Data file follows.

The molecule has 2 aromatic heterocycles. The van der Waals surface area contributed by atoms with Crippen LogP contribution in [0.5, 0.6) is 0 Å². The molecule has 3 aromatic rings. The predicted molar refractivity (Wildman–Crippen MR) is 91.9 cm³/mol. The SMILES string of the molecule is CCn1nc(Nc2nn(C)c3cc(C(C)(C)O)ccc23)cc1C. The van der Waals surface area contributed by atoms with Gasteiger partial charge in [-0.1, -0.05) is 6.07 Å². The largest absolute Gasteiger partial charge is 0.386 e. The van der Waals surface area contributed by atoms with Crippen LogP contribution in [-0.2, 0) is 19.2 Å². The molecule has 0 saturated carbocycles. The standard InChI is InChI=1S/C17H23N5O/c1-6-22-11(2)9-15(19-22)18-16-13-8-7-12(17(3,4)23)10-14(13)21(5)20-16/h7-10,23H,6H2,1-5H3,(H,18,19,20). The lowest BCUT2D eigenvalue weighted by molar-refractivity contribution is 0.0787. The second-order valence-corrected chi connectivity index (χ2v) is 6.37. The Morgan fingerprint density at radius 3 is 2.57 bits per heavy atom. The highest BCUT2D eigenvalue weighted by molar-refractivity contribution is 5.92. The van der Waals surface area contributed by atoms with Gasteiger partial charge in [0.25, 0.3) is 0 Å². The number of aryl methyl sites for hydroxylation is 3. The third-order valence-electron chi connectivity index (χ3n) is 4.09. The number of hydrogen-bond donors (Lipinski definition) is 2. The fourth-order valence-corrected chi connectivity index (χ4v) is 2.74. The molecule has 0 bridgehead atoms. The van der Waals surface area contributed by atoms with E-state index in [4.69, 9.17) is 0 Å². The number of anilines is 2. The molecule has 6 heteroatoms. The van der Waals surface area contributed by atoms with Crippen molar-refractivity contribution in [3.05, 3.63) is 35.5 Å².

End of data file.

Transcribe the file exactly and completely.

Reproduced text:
The molecule has 2 aromatic heterocycles. The van der Waals surface area contributed by atoms with Crippen LogP contribution in [0.5, 0.6) is 0 Å². The molecule has 3 aromatic rings. The predicted molar refractivity (Wildman–Crippen MR) is 91.9 cm³/mol. The SMILES string of the molecule is CCn1nc(Nc2nn(C)c3cc(C(C)(C)O)ccc23)cc1C. The van der Waals surface area contributed by atoms with Gasteiger partial charge in [-0.1, -0.05) is 6.07 Å². The largest absolute Gasteiger partial charge is 0.386 e. The van der Waals surface area contributed by atoms with Crippen LogP contribution in [-0.2, 0) is 19.2 Å². The molecule has 0 saturated carbocycles. The standard InChI is InChI=1S/C17H23N5O/c1-6-22-11(2)9-15(19-22)18-16-13-8-7-12(17(3,4)23)10-14(13)21(5)20-16/h7-10,23H,6H2,1-5H3,(H,18,19,20). The lowest BCUT2D eigenvalue weighted by molar-refractivity contribution is 0.0787. The second-order valence-corrected chi connectivity index (χ2v) is 6.37. The Morgan fingerprint density at radius 3 is 2.57 bits per heavy atom. The highest BCUT2D eigenvalue weighted by molar-refractivity contribution is 5.92. The van der Waals surface area contributed by atoms with Gasteiger partial charge in [0.25, 0.3) is 0 Å². The number of aryl methyl sites for hydroxylation is 3. The third-order valence-electron chi connectivity index (χ3n) is 4.09. The number of hydrogen-bond donors (Lipinski definition) is 2. The fourth-order valence-corrected chi connectivity index (χ4v) is 2.74. The molecule has 0 bridgehead atoms. The van der Waals surface area contributed by atoms with E-state index in [4.69, 9.17) is 0 Å². The number of anilines is 2. The molecule has 6 heteroatoms. The van der Waals surface area contributed by atoms with Crippen molar-refractivity contribution in [3.05, 3.63) is 35.5 Å².